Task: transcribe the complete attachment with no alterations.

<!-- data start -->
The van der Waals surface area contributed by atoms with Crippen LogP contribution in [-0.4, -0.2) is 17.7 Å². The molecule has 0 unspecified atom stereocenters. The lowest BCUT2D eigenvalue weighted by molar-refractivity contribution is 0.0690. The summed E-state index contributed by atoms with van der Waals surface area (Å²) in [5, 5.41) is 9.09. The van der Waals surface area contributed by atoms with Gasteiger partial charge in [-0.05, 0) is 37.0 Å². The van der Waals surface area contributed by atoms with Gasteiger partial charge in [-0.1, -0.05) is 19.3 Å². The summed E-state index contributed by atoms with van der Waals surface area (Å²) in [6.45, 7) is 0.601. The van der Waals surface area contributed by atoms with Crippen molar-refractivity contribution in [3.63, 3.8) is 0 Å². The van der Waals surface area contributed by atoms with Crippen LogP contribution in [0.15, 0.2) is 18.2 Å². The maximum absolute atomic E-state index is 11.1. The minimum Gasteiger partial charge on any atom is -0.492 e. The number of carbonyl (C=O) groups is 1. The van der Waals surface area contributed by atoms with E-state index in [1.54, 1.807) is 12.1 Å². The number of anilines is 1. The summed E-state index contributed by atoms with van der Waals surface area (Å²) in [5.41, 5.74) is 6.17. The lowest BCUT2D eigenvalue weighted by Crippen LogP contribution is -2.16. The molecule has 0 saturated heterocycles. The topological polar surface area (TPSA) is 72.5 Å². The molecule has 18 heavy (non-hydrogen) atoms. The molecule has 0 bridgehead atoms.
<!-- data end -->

The van der Waals surface area contributed by atoms with Crippen LogP contribution in [-0.4, -0.2) is 17.7 Å². The molecule has 0 unspecified atom stereocenters. The lowest BCUT2D eigenvalue weighted by molar-refractivity contribution is 0.0690. The summed E-state index contributed by atoms with van der Waals surface area (Å²) in [5, 5.41) is 9.09. The van der Waals surface area contributed by atoms with Gasteiger partial charge in [-0.05, 0) is 37.0 Å². The van der Waals surface area contributed by atoms with Gasteiger partial charge in [-0.1, -0.05) is 19.3 Å². The summed E-state index contributed by atoms with van der Waals surface area (Å²) in [6.45, 7) is 0.601. The van der Waals surface area contributed by atoms with Crippen molar-refractivity contribution in [3.63, 3.8) is 0 Å². The van der Waals surface area contributed by atoms with Crippen LogP contribution in [0.15, 0.2) is 18.2 Å². The maximum absolute atomic E-state index is 11.1. The minimum Gasteiger partial charge on any atom is -0.492 e. The number of carbonyl (C=O) groups is 1. The van der Waals surface area contributed by atoms with E-state index in [1.54, 1.807) is 12.1 Å². The number of anilines is 1. The summed E-state index contributed by atoms with van der Waals surface area (Å²) in [5.41, 5.74) is 6.17. The lowest BCUT2D eigenvalue weighted by Crippen LogP contribution is -2.16. The molecule has 0 saturated heterocycles. The topological polar surface area (TPSA) is 72.5 Å². The molecule has 18 heavy (non-hydrogen) atoms. The molecule has 0 bridgehead atoms.